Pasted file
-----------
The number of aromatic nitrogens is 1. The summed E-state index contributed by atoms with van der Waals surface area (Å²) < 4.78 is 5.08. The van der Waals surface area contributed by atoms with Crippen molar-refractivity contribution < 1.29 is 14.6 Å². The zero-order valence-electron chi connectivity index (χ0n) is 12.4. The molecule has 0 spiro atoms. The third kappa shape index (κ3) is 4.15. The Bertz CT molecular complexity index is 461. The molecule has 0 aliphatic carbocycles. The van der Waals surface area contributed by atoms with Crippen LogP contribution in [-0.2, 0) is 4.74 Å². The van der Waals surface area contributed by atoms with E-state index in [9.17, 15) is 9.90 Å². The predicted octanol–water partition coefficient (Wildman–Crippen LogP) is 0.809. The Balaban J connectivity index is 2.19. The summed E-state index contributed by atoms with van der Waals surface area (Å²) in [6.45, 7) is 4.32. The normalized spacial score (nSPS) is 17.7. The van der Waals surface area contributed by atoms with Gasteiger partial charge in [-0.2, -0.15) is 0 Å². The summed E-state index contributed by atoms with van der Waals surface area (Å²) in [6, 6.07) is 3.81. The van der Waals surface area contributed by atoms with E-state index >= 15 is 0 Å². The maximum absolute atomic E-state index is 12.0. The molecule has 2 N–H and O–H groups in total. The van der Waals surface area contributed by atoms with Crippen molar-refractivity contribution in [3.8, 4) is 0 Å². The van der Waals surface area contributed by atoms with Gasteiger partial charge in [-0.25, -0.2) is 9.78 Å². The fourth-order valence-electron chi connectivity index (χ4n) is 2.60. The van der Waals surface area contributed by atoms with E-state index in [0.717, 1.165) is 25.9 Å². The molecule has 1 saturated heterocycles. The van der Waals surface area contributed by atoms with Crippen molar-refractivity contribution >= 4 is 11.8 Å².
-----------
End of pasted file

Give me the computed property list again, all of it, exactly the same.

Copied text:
The number of aromatic nitrogens is 1. The summed E-state index contributed by atoms with van der Waals surface area (Å²) < 4.78 is 5.08. The van der Waals surface area contributed by atoms with Crippen molar-refractivity contribution < 1.29 is 14.6 Å². The zero-order valence-electron chi connectivity index (χ0n) is 12.4. The molecule has 0 spiro atoms. The third kappa shape index (κ3) is 4.15. The Bertz CT molecular complexity index is 461. The molecule has 0 aliphatic carbocycles. The van der Waals surface area contributed by atoms with Crippen LogP contribution in [-0.2, 0) is 4.74 Å². The van der Waals surface area contributed by atoms with E-state index in [9.17, 15) is 9.90 Å². The predicted octanol–water partition coefficient (Wildman–Crippen LogP) is 0.809. The Balaban J connectivity index is 2.19. The summed E-state index contributed by atoms with van der Waals surface area (Å²) in [6.45, 7) is 4.32. The normalized spacial score (nSPS) is 17.7. The van der Waals surface area contributed by atoms with Gasteiger partial charge in [-0.2, -0.15) is 0 Å². The summed E-state index contributed by atoms with van der Waals surface area (Å²) in [6, 6.07) is 3.81. The van der Waals surface area contributed by atoms with E-state index >= 15 is 0 Å². The maximum absolute atomic E-state index is 12.0. The molecule has 2 N–H and O–H groups in total. The van der Waals surface area contributed by atoms with Crippen molar-refractivity contribution in [3.8, 4) is 0 Å². The van der Waals surface area contributed by atoms with Gasteiger partial charge in [-0.25, -0.2) is 9.78 Å². The fourth-order valence-electron chi connectivity index (χ4n) is 2.60. The van der Waals surface area contributed by atoms with E-state index in [0.717, 1.165) is 25.9 Å². The molecule has 1 saturated heterocycles. The van der Waals surface area contributed by atoms with Crippen molar-refractivity contribution >= 4 is 11.8 Å².